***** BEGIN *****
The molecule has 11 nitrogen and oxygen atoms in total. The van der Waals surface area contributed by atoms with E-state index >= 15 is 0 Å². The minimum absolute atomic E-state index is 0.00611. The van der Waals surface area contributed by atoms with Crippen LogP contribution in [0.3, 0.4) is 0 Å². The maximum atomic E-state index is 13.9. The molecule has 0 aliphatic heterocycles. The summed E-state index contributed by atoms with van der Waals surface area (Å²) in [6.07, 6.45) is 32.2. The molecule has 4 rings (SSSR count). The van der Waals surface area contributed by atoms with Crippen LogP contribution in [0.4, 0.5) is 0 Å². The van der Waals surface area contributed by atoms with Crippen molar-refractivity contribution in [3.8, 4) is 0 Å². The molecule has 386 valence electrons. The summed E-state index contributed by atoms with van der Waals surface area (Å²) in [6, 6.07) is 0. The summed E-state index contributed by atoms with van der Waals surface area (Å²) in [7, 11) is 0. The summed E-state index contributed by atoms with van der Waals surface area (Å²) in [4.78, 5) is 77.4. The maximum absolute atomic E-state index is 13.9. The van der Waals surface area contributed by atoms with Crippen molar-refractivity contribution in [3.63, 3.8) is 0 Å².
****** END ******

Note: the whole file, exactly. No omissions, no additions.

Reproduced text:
The molecule has 11 nitrogen and oxygen atoms in total. The van der Waals surface area contributed by atoms with E-state index >= 15 is 0 Å². The minimum absolute atomic E-state index is 0.00611. The van der Waals surface area contributed by atoms with Crippen LogP contribution in [0.3, 0.4) is 0 Å². The maximum atomic E-state index is 13.9. The molecule has 0 aliphatic heterocycles. The summed E-state index contributed by atoms with van der Waals surface area (Å²) in [6.07, 6.45) is 32.2. The molecule has 4 rings (SSSR count). The van der Waals surface area contributed by atoms with Crippen LogP contribution in [0.4, 0.5) is 0 Å². The van der Waals surface area contributed by atoms with Crippen molar-refractivity contribution in [3.8, 4) is 0 Å². The molecule has 386 valence electrons. The summed E-state index contributed by atoms with van der Waals surface area (Å²) in [6, 6.07) is 0. The summed E-state index contributed by atoms with van der Waals surface area (Å²) in [7, 11) is 0. The summed E-state index contributed by atoms with van der Waals surface area (Å²) in [4.78, 5) is 77.4. The maximum absolute atomic E-state index is 13.9. The van der Waals surface area contributed by atoms with Crippen molar-refractivity contribution in [3.63, 3.8) is 0 Å².